what a joke

You know all this fab populist outrage at AIG’s behavior from our President, Senator Schumer, Senator Dodd,  Senator Grassley, and Barney Frank? Well, Congress knew about these bonuses before now. WAY before now.  If any of these guys supported any of the bailouts, but especially the AIG bailouts,  with no strings attached, then they are also partly to blame for the current problems we have.  So spare me all this moral outrage.  They are also to blame because the requirement that these contractual obligations must be paid is in the stimulus bill, thanks to Senator Dodd.

From Politico:

AIG disclosed its retention-bonus program more than a year ago, including bonuses directed to those handling the exotic derivatives that got the company and the country into this mess.

The bonuses were essentially a nonissue when AIG got its initial bailout money, almost $150 billion under President Bush in the two months surrounding the presidential election. Joe Biden, then the vice presidential nominee, came out strongly against the bailout. Obama did not.

Timothy Geithner, then at the New York branch of the Federal Reserve, was a huge proponent and architect of the AIG bailout. So if Obama had strong private opposition to the idea it did not affect his pick for the person who would oversee all bailouts.

They knew — and even knowing about AIG’s plans to award these bonuses, there were no serious attempts by Congress to hold these bailout recipients accountable to the taxpayers for the money they have spent.  It’s a fair bet that at this point Congress has relatively no clue where the money ended up, and they still want to take even more money to sink into a plan THAT IS FAILING to achieve its objectives. Stop the madness.

From the Washington Post:

The payment plan had been no secret.

Beginning in the first quarter of 2008, AIG disclosed the plan to offer retention awards at Financial Products. The unit had already begun to hemorrhage money, a problem that would later grow exponentially. The unit’s executives, fearing they might lose valuable employees in the tumultuous months to come, successfully negotiated more than $400 million for their workers, to be paid this month and again next year.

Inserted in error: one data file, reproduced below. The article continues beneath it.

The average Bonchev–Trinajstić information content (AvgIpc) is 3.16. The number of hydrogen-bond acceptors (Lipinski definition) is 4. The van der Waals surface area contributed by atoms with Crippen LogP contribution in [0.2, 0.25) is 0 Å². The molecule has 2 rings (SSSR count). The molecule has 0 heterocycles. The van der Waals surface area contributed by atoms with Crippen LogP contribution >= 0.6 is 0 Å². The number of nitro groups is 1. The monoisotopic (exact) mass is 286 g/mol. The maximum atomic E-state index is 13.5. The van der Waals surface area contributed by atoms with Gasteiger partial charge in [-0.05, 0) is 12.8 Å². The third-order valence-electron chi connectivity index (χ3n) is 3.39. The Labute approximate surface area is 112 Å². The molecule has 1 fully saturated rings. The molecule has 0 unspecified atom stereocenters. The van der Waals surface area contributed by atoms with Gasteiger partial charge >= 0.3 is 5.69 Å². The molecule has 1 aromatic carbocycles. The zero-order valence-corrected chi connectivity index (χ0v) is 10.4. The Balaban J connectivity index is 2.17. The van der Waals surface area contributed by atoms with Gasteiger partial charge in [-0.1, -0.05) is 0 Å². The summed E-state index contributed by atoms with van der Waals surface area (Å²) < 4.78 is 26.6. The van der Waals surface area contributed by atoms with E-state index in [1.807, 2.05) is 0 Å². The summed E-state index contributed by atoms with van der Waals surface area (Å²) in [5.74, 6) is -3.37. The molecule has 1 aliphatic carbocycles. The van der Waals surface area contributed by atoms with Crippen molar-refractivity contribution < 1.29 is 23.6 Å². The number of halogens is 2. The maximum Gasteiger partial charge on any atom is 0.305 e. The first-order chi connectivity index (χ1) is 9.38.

At the Federal Reserve Bank of New York, which has directly overseen AIG since its federal takeover in September, officials have studied the possibility of rescinding or delaying the bonuses. They even brought in outside lawyers for advice. The conclusion: If the bonuses weren’t paid, the AIG staffers would be able to sue the company and probably would win, not just what they were owed but also punitive damages that would make the ultimate cost perhaps two to three times as high as the bonuses themselves.

Moreover, Fed officials also hope to keep current employees with the company. The senior executives whose decisions caused the company’s collapse are long gone. Most of those left behind are trying to unwind complicated derivative contracts. Completing that process correctly is essential to preserving as much value as possible for taxpayers, officials at both the government and AIG have argued. If it is mishandled, it could expose taxpayers to billions of dollars in additional losses.

This argument makes sense, but AIG paying out these bonuses is still more than a little tone-deaf in the current economic climate.  No one is going to bail out the average American who pays his or her bills on time every month.  Our government will continue to reward the irresponsible and there’s nothing we can do about it.

13 thoughts on “what a joke

  1. Right when we start to agree 🙂

    What do you mean Congress knew about these bonuses beforehand? It was the Bush administration that carried out the bailout, not congress. The Treasury Department was in charge of presenting to congress the terms of the bailout, the fault first lies with the administration. Does that exempt congress? Nope, but unlike your numerous links blaming Dems and Chris Dodd, it was Sen. Dodd’s amendment that actually restricted compensation (blocked bonuses).

    The Dodd amendment specifically states:

    TARP recipients shall “meet appropriate standards for executive compensation and corporate governance”: “a prohibition on such TARP recipient paying or accruing any bonus, retention award, or incentive compensation during the period that the obligation is outstanding to at least the 25 most highly-compensated employees, or such higher number as the Secretary may determine is in the public interest with respect to any TARP recipient.”

    It was the conference committee that modified Dodd’s amendment, the committee assigned to reconcile the different versions of the House and Senate bills. Dodd’s amendment did not restrict language that allowed these bonuses to happen. In other words, Dodd did not put in the stimulus bill any “requirement that these contractual obligations must be paid.”